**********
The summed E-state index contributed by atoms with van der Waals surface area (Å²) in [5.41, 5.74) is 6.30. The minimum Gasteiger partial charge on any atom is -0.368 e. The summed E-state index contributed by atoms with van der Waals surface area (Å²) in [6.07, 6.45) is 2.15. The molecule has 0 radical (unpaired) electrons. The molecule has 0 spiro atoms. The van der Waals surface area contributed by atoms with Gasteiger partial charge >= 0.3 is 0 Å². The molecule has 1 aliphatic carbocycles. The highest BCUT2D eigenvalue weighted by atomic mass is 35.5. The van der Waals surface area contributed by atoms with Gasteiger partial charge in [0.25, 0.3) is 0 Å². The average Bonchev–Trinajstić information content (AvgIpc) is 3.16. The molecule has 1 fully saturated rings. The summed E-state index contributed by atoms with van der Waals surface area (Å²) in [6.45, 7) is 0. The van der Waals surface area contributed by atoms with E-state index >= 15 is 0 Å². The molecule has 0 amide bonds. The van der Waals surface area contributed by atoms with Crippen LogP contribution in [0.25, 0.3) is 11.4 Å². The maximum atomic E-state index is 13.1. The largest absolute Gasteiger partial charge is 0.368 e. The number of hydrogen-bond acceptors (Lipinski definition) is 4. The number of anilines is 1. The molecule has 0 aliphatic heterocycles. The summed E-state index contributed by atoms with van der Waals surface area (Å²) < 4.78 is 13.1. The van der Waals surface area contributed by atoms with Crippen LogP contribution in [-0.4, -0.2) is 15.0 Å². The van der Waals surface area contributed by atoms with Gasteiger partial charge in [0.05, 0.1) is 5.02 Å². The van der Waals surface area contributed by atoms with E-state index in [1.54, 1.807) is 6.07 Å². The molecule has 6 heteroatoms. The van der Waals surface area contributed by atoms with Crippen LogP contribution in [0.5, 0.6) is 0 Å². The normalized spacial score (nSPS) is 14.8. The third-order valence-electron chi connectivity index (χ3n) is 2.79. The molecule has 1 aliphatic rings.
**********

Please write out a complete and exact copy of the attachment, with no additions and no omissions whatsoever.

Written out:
The summed E-state index contributed by atoms with van der Waals surface area (Å²) in [5.41, 5.74) is 6.30. The minimum Gasteiger partial charge on any atom is -0.368 e. The summed E-state index contributed by atoms with van der Waals surface area (Å²) in [6.07, 6.45) is 2.15. The molecule has 0 radical (unpaired) electrons. The molecule has 0 spiro atoms. The van der Waals surface area contributed by atoms with Gasteiger partial charge >= 0.3 is 0 Å². The molecule has 1 aliphatic carbocycles. The highest BCUT2D eigenvalue weighted by atomic mass is 35.5. The van der Waals surface area contributed by atoms with Gasteiger partial charge in [0.25, 0.3) is 0 Å². The average Bonchev–Trinajstić information content (AvgIpc) is 3.16. The molecule has 1 fully saturated rings. The summed E-state index contributed by atoms with van der Waals surface area (Å²) in [6.45, 7) is 0. The van der Waals surface area contributed by atoms with E-state index >= 15 is 0 Å². The molecule has 0 amide bonds. The van der Waals surface area contributed by atoms with Crippen LogP contribution in [0.25, 0.3) is 11.4 Å². The maximum atomic E-state index is 13.1. The largest absolute Gasteiger partial charge is 0.368 e. The number of hydrogen-bond acceptors (Lipinski definition) is 4. The number of anilines is 1. The molecule has 0 aliphatic heterocycles. The summed E-state index contributed by atoms with van der Waals surface area (Å²) < 4.78 is 13.1. The van der Waals surface area contributed by atoms with Crippen LogP contribution in [-0.4, -0.2) is 15.0 Å². The van der Waals surface area contributed by atoms with Gasteiger partial charge in [0.05, 0.1) is 5.02 Å². The van der Waals surface area contributed by atoms with E-state index in [1.54, 1.807) is 6.07 Å². The molecule has 6 heteroatoms. The van der Waals surface area contributed by atoms with Crippen LogP contribution in [0.5, 0.6) is 0 Å². The normalized spacial score (nSPS) is 14.8. The third-order valence-electron chi connectivity index (χ3n) is 2.79. The molecule has 1 aliphatic rings.